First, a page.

The Gunners by Rebecca Kauffman. This one was a sleeper. I liked it fine when I read it, but the main character has really stayed with me and in retrospect I think this was a pretty good book. It’s sad and lonely and atmospheric, and at the same time it’s totally believable.

Kitchens Of The Great Midwest by J. Ryan Stradal. I re-read my favorite book from 2017 and loved it just as much. I’ll shut up now.

RAY & JOAN by Lisa Napoli

Ray Kroc is best – if erroneously – known as the founder of McDonald’s. He didn’t actually start the company – the first McDonald’s was owned by two brothers in San Bernardino, CA – but Ray did develop the franchise model that turned McDonald’s into one of the world’s biggest brands, making himself a billionaire in the process. Ray’s third wife, Joan, to whom he was married when he died, gave away the billions of dollars in wealth that her husband created, and she is the subject of Lisa Napoli’s 2016 book, Ray & Joan.

The first half of Ray & Joan covers the history of the McDonald’s chain, including its dusty inception, and the early, lean years of Ray’s ownership of the company. A salesman at heart, he made many missteps along the way to success, each of which is covered in the book. Joan, meanwhile, was a young wife and mother when Ray laid eyes on her in a Minnesota nightclub, playing piano and singing. She stole his heart, and while it would be many years before they were together, he never forgot about her. Ray and Joan were fiery, opinionated people who fought often but were drawn together by a passion that survived three marriages to other people.

By the time the Krocs finally got together for good in 1969, Ray was already very wealthy. The causes that he chose to support were determined by his conservative political views, and Joan often felt limited in her ability to direct her husband’s philanthropy. She tolerated his purchase of the San Diego Padres and took a limited interest in his funding of business schools and various health causes.

But as Ray’s health declined, and after his death in 1984, Joan began to take charge of the family fortune and kicked off what turned into a spectacular – and indiosyncratic – philanthropic career. Her first pet cause was addiction, fueled by her frustration with Ray’s lifelong drinking, and she sought out doctors and institutions who would study the disease and provide resources to other who suffered from it. From there, she moved to nuclear disarmament and end of life hospice support and a host of other causes that caught her attention.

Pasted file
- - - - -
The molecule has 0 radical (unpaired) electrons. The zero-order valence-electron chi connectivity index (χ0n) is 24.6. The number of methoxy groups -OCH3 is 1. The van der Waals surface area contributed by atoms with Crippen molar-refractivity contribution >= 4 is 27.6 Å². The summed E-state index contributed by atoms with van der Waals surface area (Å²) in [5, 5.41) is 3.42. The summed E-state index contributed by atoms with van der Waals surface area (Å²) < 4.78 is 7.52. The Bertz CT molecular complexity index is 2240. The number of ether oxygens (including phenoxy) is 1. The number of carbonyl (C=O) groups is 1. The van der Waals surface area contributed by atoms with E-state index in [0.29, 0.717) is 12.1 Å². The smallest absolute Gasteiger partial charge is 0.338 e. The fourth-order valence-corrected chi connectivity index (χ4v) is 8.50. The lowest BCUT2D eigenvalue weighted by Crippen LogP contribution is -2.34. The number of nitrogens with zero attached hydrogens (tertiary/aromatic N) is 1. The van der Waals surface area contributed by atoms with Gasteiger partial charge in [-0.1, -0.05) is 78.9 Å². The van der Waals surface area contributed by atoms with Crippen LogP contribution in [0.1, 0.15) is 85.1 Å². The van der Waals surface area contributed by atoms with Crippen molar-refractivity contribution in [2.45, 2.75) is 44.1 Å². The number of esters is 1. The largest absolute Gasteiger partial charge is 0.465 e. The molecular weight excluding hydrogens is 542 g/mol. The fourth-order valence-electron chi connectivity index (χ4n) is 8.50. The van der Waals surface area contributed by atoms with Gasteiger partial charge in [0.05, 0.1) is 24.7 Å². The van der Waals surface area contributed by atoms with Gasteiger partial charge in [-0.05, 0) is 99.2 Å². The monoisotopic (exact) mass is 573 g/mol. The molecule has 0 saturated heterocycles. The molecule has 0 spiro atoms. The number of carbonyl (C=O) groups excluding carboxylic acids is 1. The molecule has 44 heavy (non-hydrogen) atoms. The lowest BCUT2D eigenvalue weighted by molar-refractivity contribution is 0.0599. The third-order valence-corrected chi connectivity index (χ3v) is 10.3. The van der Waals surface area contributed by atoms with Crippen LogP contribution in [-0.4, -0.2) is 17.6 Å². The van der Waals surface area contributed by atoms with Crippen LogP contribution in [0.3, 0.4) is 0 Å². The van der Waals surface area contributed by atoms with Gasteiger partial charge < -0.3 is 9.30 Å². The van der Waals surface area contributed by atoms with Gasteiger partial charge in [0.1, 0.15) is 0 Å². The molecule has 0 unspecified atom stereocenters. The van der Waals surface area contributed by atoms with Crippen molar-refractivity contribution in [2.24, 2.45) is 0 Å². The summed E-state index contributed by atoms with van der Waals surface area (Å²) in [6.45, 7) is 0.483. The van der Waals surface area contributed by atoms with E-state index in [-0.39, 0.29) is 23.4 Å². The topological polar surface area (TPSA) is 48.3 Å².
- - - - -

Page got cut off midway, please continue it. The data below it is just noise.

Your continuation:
The most interesting aspect of Ray & Joan is Napoli’s coverage of what prompted Joan to give money away.  She was famously private, and hated being solicited or asked for money. When she gave, she almost always did it anonymously, in large part to prevent others from approaching her looking for a similar donation. She’d see someone on the news doing something that impressed her, and the next day a check would arrive from Joan. At the end of her life, she concentrated her giving on two recipients: NPR and the Salvation Army, though the enormous gifts she left both organizations upon her death came with strings and instructions that made them almost as burdensome (especially in the case of the Salvation Army) as they were lifesaving.

Napoli had a blank slate to work with, as no one had written about Joan Krok before, despite her enormous legacy. Napoli did a good job of unearthing the psychological roots of Joan’s motivations, and by the end I had a good sense of who Joan was, with all of her complications and contradictions. The book moves along pretty steadily, and it’s fascinating to track the path of Joan’s hundreds of millions of dollars.

I listened to Ray & Joan on audio. It was narrated by the author, and I didn’t love it. Napoli has a chirpy voice and she enunciates VERY clearly, and sometimes that voice just didn’t match the subject matter. She’d be talking about someone dying, or a terrible tragedy, and she was just too upbeat and perky for what she was talking about, like she was reading a children’s book. Also – warning – listening to this book for 9 hours in the car as you drive around will make you crave McDonald’s, and it gets really bad if you’re at all hungry. To date, I’ve resisted the urge, but it was challenging.

i enjoyed Ray & Joan and am glad I finally got to it, as it has been on my shelf for a few years. I recommend the print over the audio.

2018 Holiday Gift Guide For The Readers On Your List